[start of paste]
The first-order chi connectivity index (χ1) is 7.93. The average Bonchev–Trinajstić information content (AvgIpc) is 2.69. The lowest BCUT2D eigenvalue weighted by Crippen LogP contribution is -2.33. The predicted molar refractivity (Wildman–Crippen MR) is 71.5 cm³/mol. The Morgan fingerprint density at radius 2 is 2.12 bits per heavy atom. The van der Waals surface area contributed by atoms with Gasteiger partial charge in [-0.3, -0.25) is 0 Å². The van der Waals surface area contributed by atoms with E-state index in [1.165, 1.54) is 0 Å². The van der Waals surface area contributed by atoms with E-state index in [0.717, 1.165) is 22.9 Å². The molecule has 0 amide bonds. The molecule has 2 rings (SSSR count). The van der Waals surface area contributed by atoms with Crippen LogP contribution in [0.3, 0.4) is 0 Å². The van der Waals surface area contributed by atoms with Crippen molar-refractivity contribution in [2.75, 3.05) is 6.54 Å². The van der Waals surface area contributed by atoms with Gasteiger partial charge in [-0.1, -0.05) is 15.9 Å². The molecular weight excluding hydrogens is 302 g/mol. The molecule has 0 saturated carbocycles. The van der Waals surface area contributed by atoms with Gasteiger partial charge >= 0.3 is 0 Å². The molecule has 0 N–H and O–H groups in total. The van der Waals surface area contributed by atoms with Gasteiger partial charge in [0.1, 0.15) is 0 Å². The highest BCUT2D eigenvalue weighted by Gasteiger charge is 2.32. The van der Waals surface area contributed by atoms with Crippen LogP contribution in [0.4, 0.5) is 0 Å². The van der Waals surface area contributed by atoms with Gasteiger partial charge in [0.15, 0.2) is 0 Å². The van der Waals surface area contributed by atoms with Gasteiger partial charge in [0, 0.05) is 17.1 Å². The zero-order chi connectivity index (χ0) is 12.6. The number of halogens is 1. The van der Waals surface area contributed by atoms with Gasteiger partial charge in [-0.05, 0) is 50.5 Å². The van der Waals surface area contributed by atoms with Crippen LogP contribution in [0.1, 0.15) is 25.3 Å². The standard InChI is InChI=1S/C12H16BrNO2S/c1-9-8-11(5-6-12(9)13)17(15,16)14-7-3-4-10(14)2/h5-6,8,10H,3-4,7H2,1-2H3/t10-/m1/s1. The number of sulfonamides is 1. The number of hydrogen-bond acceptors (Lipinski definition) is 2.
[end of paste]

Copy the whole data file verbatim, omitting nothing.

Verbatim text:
The first-order chi connectivity index (χ1) is 7.93. The average Bonchev–Trinajstić information content (AvgIpc) is 2.69. The lowest BCUT2D eigenvalue weighted by Crippen LogP contribution is -2.33. The predicted molar refractivity (Wildman–Crippen MR) is 71.5 cm³/mol. The Morgan fingerprint density at radius 2 is 2.12 bits per heavy atom. The van der Waals surface area contributed by atoms with Gasteiger partial charge in [-0.3, -0.25) is 0 Å². The van der Waals surface area contributed by atoms with E-state index in [1.165, 1.54) is 0 Å². The van der Waals surface area contributed by atoms with E-state index in [0.717, 1.165) is 22.9 Å². The molecule has 0 amide bonds. The molecule has 2 rings (SSSR count). The van der Waals surface area contributed by atoms with Crippen LogP contribution in [0.3, 0.4) is 0 Å². The van der Waals surface area contributed by atoms with Crippen molar-refractivity contribution in [2.75, 3.05) is 6.54 Å². The van der Waals surface area contributed by atoms with Gasteiger partial charge in [-0.1, -0.05) is 15.9 Å². The molecular weight excluding hydrogens is 302 g/mol. The molecule has 0 saturated carbocycles. The van der Waals surface area contributed by atoms with Gasteiger partial charge >= 0.3 is 0 Å². The molecule has 0 N–H and O–H groups in total. The van der Waals surface area contributed by atoms with Gasteiger partial charge in [0.1, 0.15) is 0 Å². The highest BCUT2D eigenvalue weighted by Gasteiger charge is 2.32. The van der Waals surface area contributed by atoms with Crippen LogP contribution in [0.4, 0.5) is 0 Å². The van der Waals surface area contributed by atoms with Gasteiger partial charge in [0.15, 0.2) is 0 Å². The van der Waals surface area contributed by atoms with Gasteiger partial charge in [0, 0.05) is 17.1 Å². The zero-order chi connectivity index (χ0) is 12.6. The number of halogens is 1. The van der Waals surface area contributed by atoms with Gasteiger partial charge in [-0.05, 0) is 50.5 Å². The van der Waals surface area contributed by atoms with Crippen LogP contribution in [0.1, 0.15) is 25.3 Å². The standard InChI is InChI=1S/C12H16BrNO2S/c1-9-8-11(5-6-12(9)13)17(15,16)14-7-3-4-10(14)2/h5-6,8,10H,3-4,7H2,1-2H3/t10-/m1/s1. The number of sulfonamides is 1. The number of hydrogen-bond acceptors (Lipinski definition) is 2.